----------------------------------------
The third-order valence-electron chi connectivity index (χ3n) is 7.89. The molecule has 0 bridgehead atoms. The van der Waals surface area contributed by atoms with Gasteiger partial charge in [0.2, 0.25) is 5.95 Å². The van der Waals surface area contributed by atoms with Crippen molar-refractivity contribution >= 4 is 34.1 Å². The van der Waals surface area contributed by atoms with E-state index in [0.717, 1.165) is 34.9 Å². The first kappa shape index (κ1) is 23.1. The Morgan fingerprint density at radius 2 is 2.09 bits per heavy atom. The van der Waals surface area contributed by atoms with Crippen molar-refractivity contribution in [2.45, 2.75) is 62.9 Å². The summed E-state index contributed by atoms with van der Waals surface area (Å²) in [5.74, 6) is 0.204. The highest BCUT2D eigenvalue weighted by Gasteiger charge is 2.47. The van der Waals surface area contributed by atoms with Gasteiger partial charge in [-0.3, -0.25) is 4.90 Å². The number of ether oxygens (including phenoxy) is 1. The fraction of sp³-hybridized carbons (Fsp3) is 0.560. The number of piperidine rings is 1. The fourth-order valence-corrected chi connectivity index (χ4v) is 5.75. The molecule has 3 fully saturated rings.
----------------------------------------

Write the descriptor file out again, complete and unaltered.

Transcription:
The third-order valence-electron chi connectivity index (χ3n) is 7.89. The molecule has 0 bridgehead atoms. The van der Waals surface area contributed by atoms with Gasteiger partial charge in [0.2, 0.25) is 5.95 Å². The van der Waals surface area contributed by atoms with Crippen molar-refractivity contribution >= 4 is 34.1 Å². The van der Waals surface area contributed by atoms with E-state index in [0.717, 1.165) is 34.9 Å². The first kappa shape index (κ1) is 23.1. The Morgan fingerprint density at radius 2 is 2.09 bits per heavy atom. The van der Waals surface area contributed by atoms with Crippen molar-refractivity contribution in [2.45, 2.75) is 62.9 Å². The summed E-state index contributed by atoms with van der Waals surface area (Å²) in [5.74, 6) is 0.204. The highest BCUT2D eigenvalue weighted by Gasteiger charge is 2.47. The van der Waals surface area contributed by atoms with Gasteiger partial charge in [-0.3, -0.25) is 4.90 Å². The number of ether oxygens (including phenoxy) is 1. The fraction of sp³-hybridized carbons (Fsp3) is 0.560. The number of piperidine rings is 1. The fourth-order valence-corrected chi connectivity index (χ4v) is 5.75. The molecule has 3 fully saturated rings.